|Lockheed Martin, Boeing, Raytheon, Textron, and IM Systems Group reportedly met with Vietnamese officials at the country’s recent arms show.
Prior to, and of course, during the Second Indo-China War – more commonly known as the Vietnam War – the Republic of Vietnam (South Vietnam) relied heavily on American military hardware. Much of that equipment remained even after the pull-out of U. S. forces and the eventual defeat by the North Vietnamese. During the latter stages of the Cold War, the unified communist nation remained a close ally of the Soviet Union, and it has still relied on Moscow in recent years for military aid.
That could be changing quickly.
It was during the Clinton administration that the United States normalized relations with Vietnam, and while still technically a communist country, it remains largely at odds with China. As a result, Hanoi and Washington could become closer partners.
According to an exclusive report from Reuters this week, several U. S. defense firms have even discussed supplying military gear, including helicopters and drones, to Vietnam in talks with top U.S. government officials, a sign that the Southeast Asian nation seeks to reduce its reliance on Russian arms.
Lockheed Martin, Boeing, Raytheon, Textron, and IM Systems Group had reportedly met with Vietnamese officials at the country’s recent arms show. A source who had been present at the weapons discussions said they involved Vietnam’s Ministry of Public Security and Ministry of National Defence.
The meetings were arranged by the US-ASEAN Business Council, the industry trade body that has sought to open new markets for U. S. companies. Prime Minister Pham Minh Chinh even hosted a reception with a delegation from the trade group.
Though this dialog suggests that Hanoi would seek to move away from Moscow being its main source of military hardware, there are numerous hurdles that would need to be cleared before any of the U. S. firms could begin supplying the Vietnamese military with hardware or other equipment.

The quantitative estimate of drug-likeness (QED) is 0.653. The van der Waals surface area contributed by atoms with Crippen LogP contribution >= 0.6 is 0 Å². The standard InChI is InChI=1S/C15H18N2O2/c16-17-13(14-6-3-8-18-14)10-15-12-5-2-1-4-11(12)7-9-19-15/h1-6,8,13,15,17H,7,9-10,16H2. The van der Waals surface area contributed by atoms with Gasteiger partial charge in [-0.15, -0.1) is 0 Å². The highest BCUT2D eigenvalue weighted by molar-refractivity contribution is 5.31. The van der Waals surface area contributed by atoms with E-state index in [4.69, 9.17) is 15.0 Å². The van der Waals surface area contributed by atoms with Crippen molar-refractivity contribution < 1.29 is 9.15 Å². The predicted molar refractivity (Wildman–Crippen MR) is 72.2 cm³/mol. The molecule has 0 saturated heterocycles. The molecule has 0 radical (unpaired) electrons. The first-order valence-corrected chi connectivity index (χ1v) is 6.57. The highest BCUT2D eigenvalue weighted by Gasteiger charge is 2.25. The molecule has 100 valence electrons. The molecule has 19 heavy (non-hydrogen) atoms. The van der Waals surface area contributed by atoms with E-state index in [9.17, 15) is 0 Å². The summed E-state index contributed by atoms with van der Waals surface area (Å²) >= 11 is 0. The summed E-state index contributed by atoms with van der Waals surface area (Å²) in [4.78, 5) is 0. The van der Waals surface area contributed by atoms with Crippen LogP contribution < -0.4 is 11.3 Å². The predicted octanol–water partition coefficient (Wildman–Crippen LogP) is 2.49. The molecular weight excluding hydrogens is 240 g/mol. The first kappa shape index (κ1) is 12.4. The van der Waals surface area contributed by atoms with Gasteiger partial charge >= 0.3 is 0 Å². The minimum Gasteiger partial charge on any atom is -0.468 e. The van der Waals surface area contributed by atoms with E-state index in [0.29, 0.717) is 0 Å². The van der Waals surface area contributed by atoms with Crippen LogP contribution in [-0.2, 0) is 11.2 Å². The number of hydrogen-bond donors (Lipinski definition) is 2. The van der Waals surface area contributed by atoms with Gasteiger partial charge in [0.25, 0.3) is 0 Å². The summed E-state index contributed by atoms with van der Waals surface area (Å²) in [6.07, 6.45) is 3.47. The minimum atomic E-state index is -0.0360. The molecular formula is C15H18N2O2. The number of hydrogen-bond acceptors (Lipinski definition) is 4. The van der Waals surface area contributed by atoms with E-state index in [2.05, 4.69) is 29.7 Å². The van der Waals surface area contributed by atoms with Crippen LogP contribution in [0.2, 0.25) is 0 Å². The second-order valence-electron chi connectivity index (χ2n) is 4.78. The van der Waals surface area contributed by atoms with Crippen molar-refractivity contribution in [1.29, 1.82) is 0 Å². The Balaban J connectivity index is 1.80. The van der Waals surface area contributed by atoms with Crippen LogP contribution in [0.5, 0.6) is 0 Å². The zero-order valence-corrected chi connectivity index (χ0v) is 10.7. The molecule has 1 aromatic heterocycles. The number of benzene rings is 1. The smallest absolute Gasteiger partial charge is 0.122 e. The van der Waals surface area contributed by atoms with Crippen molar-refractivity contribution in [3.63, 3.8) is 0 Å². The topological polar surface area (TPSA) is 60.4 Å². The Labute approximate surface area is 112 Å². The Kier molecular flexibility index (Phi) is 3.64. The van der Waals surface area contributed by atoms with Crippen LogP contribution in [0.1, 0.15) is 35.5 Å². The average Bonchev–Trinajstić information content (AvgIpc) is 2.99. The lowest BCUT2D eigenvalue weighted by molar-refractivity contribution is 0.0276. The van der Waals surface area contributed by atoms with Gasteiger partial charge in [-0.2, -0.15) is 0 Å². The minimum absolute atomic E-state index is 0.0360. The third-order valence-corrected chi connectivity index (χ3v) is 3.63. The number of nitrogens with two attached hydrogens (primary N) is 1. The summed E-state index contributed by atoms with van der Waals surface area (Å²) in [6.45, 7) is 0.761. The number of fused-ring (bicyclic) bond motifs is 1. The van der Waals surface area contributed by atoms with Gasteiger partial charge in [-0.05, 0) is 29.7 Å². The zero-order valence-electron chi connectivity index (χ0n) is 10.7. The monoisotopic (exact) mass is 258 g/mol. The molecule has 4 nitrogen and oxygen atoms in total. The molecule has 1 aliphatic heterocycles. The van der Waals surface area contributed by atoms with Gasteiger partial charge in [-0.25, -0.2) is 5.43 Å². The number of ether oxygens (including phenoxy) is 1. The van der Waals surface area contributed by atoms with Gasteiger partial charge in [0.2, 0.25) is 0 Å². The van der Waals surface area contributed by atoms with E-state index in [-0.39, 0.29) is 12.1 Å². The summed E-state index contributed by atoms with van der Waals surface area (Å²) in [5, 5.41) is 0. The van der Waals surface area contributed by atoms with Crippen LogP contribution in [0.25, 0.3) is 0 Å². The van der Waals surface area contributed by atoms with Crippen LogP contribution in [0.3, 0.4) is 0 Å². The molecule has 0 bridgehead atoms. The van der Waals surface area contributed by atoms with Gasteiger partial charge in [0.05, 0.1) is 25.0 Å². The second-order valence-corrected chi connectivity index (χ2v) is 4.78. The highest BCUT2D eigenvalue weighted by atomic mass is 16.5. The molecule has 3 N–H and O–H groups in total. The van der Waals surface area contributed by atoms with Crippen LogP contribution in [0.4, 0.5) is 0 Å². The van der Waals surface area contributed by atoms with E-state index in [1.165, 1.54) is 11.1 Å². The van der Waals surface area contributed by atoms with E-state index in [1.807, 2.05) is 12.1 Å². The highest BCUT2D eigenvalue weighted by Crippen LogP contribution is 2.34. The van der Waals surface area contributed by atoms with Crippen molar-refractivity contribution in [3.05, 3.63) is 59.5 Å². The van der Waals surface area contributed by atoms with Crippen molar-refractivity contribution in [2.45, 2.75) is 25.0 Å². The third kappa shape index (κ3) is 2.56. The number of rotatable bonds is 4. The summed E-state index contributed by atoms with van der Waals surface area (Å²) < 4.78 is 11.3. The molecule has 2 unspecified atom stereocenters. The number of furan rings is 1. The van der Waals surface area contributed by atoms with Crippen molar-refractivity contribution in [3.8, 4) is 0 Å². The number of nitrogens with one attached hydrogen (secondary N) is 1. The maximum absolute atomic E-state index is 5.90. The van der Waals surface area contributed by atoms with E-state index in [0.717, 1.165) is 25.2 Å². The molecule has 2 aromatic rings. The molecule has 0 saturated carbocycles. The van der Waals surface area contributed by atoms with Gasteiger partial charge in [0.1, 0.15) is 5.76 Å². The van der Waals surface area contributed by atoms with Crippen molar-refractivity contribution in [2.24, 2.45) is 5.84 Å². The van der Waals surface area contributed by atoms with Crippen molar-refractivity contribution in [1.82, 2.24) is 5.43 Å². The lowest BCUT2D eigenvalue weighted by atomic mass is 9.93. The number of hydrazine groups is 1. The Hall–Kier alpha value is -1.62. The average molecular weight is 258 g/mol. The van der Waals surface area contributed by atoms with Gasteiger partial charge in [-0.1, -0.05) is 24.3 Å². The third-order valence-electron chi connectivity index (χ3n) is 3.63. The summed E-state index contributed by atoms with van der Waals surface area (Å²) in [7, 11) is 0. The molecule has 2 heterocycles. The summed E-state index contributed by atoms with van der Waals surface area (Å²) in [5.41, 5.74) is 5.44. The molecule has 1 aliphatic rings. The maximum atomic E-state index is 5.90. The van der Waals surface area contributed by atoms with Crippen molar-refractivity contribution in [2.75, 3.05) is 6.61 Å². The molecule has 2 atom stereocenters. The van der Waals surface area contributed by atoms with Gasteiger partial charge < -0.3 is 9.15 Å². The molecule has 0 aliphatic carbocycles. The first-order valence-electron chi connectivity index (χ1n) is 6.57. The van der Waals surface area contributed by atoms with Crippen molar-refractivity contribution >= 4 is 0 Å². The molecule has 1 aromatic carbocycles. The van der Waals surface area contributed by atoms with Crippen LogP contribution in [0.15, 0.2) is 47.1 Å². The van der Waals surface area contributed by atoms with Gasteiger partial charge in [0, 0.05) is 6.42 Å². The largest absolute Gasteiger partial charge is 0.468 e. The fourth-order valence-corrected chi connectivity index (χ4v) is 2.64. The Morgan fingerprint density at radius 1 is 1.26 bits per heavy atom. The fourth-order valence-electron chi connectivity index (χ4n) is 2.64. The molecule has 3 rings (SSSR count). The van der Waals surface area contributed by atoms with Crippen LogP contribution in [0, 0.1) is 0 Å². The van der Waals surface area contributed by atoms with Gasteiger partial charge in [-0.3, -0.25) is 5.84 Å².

Washington could still block any arms sales over human rights abuses, and the impact it could have on Hanoi’s already tense relations with Beijing. It is unlikely that China would willingly accept U. S. military weapon systems being operated by what it still sees as a regional adversary. Costs would also be an issue, while issues would remain whether U.S.-made systems could be integrated with Vietnam’s legacy weapons.
The latter point should be the least of the concerns – as numerous NATO partners had been former members of the Warsaw Pact and slowly replaced Soviet-designed systems with U. S. and other Western platforms. In fact, Russia’s invasion of Ukraine certainly accelerated the transition as those legacy weapons – including T-72 tanks – have been sent to aid Kyiv while newer Western-made platforms have been introduced.
The U. S. had actually lifted its arms embargo to Hanoi in 2016, but it has been limited to coast guard ships and trainer aircraft. Though Russia has continued to supply Vietnam with about 80 percent of its military hardware, that is almost certain to change.
Russia will likely have a hard time supplying foreign buyers, even as Moscow could be increasingly cash-strapped. Likewise, Hanoi may not want to run afoul of the U. S. for not abiding by the Western-imposed sanctions.
Then there is the fact that Russian-made hardware hasn’t exactly performed all that well in Ukraine. Those factors all make it easy to see why Vietnam is now looking elsewhere.